Don’t you just love Ruth’s boldness? She stepped into a huge change with gusto. The unknown she faced didn’t intimidate her, worry or made her doubt.
And because she did, she saw God’s plan unfold. She became no other than one of the ancestors of Christ, the Savior of the world.
Ruth faced change hoping for something better. God formed her life into something greater.
Step 2: “…do not dwell on the past.”
Is there a danger in dwelling on what once was, what we had, what we knew? Yes. Lamenting what once was is a lame way to face what’s ahead.
Joseph knew. Once his brothers threw him in the ditch and left him for dead, he could have sat at the bottom, sulking in a puddle of tears. And while lamenting his misfortune, he might have asked God over and over again why He allowed the change from what was comfortable to what now was painful. He should’ve cursed his brothers. And, he could have become miserable longing for what once was.
But he didn’t. Instead, he pulled out his weapon called faith. Rather than doubt, he believed. He carried his faith as God ushered him through more changes—from free to a prisoner. From respect to ridicule. From serenity to sorrow.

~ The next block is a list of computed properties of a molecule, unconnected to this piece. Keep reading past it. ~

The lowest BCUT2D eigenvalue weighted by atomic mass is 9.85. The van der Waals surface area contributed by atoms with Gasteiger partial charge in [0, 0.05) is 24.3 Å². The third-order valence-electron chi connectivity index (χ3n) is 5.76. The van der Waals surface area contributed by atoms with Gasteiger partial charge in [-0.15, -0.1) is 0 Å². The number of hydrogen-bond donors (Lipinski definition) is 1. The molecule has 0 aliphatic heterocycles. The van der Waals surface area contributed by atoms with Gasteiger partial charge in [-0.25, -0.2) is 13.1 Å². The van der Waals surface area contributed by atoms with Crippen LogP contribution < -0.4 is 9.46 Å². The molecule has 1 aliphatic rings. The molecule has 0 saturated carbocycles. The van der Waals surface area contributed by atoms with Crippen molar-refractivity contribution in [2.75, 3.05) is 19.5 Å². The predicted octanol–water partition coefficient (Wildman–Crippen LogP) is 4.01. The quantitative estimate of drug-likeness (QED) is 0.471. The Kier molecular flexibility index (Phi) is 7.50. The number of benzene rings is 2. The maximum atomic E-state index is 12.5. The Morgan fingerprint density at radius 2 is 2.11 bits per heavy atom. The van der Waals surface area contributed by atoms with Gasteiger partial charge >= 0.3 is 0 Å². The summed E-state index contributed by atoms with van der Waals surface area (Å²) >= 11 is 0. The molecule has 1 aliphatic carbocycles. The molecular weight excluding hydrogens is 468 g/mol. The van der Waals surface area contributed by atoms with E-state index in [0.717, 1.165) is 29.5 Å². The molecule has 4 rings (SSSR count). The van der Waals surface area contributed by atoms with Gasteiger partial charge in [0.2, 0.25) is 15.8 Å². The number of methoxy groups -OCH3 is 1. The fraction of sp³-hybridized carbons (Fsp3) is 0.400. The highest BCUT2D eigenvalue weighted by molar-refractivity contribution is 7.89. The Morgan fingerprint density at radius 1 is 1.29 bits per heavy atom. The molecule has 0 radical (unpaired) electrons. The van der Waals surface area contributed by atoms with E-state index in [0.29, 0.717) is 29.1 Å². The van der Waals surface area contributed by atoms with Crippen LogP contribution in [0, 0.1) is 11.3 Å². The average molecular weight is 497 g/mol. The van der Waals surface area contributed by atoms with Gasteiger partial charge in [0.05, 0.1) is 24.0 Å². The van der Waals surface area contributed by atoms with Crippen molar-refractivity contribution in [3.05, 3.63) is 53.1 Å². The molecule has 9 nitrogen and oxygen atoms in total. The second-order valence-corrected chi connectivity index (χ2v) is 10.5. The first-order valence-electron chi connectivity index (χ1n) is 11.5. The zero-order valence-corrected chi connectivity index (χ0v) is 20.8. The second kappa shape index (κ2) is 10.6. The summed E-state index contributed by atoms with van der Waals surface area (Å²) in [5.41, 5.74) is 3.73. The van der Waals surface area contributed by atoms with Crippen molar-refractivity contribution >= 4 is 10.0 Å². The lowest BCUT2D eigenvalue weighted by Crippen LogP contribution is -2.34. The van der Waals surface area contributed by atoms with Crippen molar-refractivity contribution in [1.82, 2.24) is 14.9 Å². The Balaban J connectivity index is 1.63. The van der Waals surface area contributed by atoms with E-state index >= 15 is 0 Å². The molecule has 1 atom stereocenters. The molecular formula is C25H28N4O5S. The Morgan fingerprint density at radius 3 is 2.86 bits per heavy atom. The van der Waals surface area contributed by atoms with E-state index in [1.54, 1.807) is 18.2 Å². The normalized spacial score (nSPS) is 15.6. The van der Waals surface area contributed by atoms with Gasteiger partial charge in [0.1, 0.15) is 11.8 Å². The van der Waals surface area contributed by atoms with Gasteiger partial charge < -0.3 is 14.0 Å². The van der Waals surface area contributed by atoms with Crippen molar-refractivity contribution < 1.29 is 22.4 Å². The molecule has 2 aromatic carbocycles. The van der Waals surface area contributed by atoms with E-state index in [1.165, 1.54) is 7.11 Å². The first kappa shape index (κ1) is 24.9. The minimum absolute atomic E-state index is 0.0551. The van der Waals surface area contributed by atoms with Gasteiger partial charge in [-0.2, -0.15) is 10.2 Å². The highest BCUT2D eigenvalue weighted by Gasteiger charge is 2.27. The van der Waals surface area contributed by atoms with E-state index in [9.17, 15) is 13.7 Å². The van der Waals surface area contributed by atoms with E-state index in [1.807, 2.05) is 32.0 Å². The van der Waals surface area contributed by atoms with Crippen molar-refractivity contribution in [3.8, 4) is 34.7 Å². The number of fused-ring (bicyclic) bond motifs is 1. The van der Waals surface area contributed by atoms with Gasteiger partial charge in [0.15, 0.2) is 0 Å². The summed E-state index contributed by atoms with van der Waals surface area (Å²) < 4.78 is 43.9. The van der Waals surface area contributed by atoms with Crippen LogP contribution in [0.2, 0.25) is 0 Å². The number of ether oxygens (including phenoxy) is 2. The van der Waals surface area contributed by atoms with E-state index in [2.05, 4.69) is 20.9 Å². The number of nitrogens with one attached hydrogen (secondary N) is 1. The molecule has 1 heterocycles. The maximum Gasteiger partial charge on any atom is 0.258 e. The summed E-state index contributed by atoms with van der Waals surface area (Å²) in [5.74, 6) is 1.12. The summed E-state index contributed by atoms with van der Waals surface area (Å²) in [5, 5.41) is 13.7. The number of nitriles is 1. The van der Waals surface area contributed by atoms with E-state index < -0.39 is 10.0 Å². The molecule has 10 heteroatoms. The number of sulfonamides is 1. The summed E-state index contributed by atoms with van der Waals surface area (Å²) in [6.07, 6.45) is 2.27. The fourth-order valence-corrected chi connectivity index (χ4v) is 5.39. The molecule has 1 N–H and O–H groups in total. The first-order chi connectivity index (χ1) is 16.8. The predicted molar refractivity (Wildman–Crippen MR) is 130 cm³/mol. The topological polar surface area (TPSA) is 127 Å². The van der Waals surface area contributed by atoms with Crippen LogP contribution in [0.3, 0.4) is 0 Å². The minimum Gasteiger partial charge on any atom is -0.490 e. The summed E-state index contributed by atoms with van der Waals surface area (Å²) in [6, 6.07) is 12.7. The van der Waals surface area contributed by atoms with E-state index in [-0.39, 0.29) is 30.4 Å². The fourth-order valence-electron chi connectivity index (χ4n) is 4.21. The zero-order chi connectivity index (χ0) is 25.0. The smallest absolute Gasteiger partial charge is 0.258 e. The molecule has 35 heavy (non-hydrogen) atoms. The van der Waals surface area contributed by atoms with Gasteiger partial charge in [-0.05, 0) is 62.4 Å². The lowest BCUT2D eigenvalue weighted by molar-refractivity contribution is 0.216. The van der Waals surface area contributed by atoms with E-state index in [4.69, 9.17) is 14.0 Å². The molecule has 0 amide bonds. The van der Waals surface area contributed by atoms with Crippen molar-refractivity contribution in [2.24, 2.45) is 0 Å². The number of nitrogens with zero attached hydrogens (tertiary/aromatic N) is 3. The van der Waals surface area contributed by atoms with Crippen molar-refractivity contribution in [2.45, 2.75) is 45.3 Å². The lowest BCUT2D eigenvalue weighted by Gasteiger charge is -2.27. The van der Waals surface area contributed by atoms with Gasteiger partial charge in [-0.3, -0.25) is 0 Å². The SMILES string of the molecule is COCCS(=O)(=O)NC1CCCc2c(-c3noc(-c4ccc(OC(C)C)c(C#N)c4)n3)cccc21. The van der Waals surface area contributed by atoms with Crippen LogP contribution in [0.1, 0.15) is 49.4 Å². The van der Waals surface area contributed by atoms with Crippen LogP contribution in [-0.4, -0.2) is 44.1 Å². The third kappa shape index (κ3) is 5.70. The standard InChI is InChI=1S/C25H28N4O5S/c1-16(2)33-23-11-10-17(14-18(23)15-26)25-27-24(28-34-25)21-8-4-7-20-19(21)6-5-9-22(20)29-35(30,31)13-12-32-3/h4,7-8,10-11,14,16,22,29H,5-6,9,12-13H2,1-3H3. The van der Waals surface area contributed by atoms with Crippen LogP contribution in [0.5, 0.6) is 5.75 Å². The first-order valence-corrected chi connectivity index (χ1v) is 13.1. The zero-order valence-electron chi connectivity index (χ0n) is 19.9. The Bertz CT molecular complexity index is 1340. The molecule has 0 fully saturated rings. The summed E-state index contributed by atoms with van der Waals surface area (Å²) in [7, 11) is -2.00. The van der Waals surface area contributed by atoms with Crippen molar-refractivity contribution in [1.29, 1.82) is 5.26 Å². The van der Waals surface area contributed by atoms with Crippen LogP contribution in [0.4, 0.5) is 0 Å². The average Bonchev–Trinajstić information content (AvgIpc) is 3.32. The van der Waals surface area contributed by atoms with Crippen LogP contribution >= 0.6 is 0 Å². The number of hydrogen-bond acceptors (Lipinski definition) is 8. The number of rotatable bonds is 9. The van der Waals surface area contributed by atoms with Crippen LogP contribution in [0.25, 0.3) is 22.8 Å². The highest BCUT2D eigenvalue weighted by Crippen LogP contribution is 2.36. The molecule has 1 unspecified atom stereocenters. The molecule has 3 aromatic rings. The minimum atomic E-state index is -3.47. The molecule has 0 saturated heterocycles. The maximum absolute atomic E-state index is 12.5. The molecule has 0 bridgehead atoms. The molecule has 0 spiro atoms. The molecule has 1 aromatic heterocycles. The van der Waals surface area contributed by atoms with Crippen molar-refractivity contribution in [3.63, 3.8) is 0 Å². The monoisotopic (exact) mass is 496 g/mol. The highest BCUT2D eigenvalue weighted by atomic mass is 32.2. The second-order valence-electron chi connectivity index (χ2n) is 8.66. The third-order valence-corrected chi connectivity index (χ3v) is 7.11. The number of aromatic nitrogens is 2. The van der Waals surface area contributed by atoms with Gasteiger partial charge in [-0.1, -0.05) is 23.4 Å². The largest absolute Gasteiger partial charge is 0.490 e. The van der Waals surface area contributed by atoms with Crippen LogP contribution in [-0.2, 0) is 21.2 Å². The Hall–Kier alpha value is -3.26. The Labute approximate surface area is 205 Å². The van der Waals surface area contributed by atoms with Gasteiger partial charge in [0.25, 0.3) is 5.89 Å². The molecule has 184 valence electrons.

If Joseph had access to Instagram, he might have posted about his anger, resentment or bitterness for losing what he once had. Instead, he faced each stage of the ugly changes with faith in God’s faithfulness.
And that’s when God showed up with a victorious ending and a triumphant result.
Joseph relished in that victory. And with humility, he declared: “You intended to harm me, but God intended it for good” (Genesis 50:20).
Changes may seem threatening, difficult and uncomfortable, but faith is the vehicle that takes us to the destination God already prepared.
Step 3: “See, I am doing a new thing!”
A new thing? Though I couldn’t see it, my physical blindness couldn’t be an excuse. It was my spiritual blindness that prevented me from seeing God’s hand at work, preparing, moving and crafting good things.
“Show me, Lord,” was my frequent prayer. I wanted Him to guide me to the next step—from labeling items, to walking through piles of packed boxes, to remembering the layout of the new house in Orlando.
Once the movers packed the boxes, furniture and clothing, the family flew to Florida.
And when He said in Psalm 119:105 that His Word would be a lamp to my feet and a light for my path, His promise came alive.
He showed me how to memorize the path from room to room. To record in my mind the location of the walls, the furniture and the open spaces for me to walk through.